Introducing the Productivity Pie Podcast

Podcast Transcript

My friends always say that I don’t know how the hell you got all that done. And I know that I’m very passionate, I know it’s probably, you’re rolling your eyes being like she’s passionate about productivity, I am.

Busy as a bee seems to be the best way to describe many of us. We seem to have more and more that we are juggling, which makes it seem like it’s impossible even to have a little bit of time for ourselves. So let’s chat like old friends at a quaint, cozy cafe, talking about our lives and sharing productivity, time management, and organization tips. I have been a single mom for 20 years to go to college, climb the career ladder with two babies, and become a program manager at an IT consulting company. I also went to business school while raising my grandson and am now here to share everything I have learned on being productive with a full plate with you. Welcome to the Productivity Pie Podcast.

Hi, everyone, my name is Shevonne, and I am the host of the Productivity Pie Podcast. This is the first episode. So I am so happy that you’re here checking out the first episode.

I am not gonna lie to you. I’m a bit nervous. But I wanted to create this podcast to share the productivity tips and hacks that I have learned about by reading books, blogs, and other people sharing their advice and how I’ve adapted it to my life, which has really helped me, especially in my career. So I wanted to share that with you and also introduce myself. So I guess let’s go ahead and get started with the introductions. So before having kids, which was 20 years ago, I was so disorganized, messy; if you had seen my car, you probably would have fainted. I had a horrible credit score because no one really taught me about personal finance. So basically,

I was a young twentysomething, and you could say that I was a hot mess. When I found out I was pregnant, I knew that I had to change my life; I had to change my outlook. And I had to make sure that I was able to be successful for my child to not need anything, which was very important to me. So I sat down, I started reading as much as possible. Back then, it was the beginning of the internet as we know it now. So there were not that many articles online in 2001. Or I guess it was. Yep, it was 2001 because I was pregnant for 10 months. So it should be like 2001 or 2000 when I got pregnant, but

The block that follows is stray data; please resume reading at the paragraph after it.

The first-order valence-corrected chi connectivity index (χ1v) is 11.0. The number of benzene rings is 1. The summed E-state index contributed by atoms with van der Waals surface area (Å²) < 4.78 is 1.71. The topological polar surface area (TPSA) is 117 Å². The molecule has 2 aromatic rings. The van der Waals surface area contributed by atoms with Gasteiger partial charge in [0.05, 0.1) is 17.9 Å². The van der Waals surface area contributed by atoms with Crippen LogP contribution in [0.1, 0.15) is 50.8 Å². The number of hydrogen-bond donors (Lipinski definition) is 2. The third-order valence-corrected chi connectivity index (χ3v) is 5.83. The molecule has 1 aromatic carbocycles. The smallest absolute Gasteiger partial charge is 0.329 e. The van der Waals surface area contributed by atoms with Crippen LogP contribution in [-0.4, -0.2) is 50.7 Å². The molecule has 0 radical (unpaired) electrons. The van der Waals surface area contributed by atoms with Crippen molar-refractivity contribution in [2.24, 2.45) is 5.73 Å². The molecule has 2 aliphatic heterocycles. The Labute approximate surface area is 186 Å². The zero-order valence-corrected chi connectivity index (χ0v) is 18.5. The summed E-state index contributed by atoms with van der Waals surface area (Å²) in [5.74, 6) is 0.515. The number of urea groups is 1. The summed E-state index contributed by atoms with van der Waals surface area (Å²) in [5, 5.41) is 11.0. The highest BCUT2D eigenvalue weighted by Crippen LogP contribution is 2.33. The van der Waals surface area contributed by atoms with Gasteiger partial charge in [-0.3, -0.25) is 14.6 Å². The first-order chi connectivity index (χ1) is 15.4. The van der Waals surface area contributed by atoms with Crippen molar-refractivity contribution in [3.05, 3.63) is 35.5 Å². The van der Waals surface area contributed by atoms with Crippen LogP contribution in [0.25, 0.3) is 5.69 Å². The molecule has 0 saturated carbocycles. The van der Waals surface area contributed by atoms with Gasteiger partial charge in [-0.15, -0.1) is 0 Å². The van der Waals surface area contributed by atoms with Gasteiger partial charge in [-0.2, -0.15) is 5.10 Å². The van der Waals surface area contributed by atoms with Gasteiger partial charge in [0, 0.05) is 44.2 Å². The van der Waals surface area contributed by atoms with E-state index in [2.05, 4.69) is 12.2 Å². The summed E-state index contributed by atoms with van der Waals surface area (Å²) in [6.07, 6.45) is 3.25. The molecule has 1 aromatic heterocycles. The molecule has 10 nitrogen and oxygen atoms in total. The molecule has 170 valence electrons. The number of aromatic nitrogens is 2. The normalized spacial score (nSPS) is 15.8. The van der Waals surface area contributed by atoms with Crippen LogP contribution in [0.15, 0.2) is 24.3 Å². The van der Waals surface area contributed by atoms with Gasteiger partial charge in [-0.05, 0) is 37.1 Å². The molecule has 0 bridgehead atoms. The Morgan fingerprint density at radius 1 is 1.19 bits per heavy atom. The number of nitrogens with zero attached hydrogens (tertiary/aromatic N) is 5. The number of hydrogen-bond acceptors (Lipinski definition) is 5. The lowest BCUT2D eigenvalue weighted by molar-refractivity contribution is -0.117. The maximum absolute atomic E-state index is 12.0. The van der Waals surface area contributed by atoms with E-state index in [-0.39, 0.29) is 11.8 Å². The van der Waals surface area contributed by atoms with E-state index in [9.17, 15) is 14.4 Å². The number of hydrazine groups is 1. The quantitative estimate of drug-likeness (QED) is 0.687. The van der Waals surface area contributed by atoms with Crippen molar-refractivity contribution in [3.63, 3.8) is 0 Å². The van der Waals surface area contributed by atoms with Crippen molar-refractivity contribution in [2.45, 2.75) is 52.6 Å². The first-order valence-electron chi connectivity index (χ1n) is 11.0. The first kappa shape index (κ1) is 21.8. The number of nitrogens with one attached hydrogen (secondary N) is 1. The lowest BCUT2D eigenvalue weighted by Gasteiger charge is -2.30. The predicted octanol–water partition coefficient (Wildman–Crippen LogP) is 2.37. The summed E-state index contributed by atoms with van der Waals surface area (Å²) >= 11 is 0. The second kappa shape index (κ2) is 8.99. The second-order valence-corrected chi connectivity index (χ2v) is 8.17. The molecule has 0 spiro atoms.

I just sat there and just try to learn as much as possible, how to have goals that I felt, and how I could start getting everything done that I needed to get done for my son to have a good life. And as well as get out of the horrible debt and just the low credit score that I had. So that is precisely what I did with the resources that I found. I created a vision for myself five-year plan, and then I broke it down into a yearly plan. So at that point, I did not know about breaking it down even smaller than the yearly plan, but at least I broke it down to a year. And with everything, you’re always going to get better. Like if you continue practicing it, learning, and understanding a topic, you’ll get better, which is what I’ve been able to do. So that is exactly what I did. And then my daughter was born, so I had two kids. And I finished college. And it was kind of funny because I would go on campus, and I went to George Mason University in Virginia. And man, those tiny seats they have were not made for someone pregnant, of course, like it’s not like a bunch of pregnant women go to college, but I had to sit sideways, and it was so uncomfortable. But I did it because I knew that I had a reason to do it.

I went to college, I got a job as a technical writer, which I wanted to be because since I was 17, I was working as a helpdesk administrator or a system administrator later on. And it was just not something that I really loved. I hated the irregular hours. I hated the fact that people looked down on me, and I just hated the fact that I was basically crawling

underneath people’s desks to help them with their computer issues, which sometimes you had to do.

I remember there was another group, a group of technical writers. And for some reason, I thought that they were the cat’s meow; I just thought they were the best thing ever. And I knew that I wanted to eventually be like them. And so, after I went to college, which I went for English with a specialization in technical writing, I became a technical writer. And then after I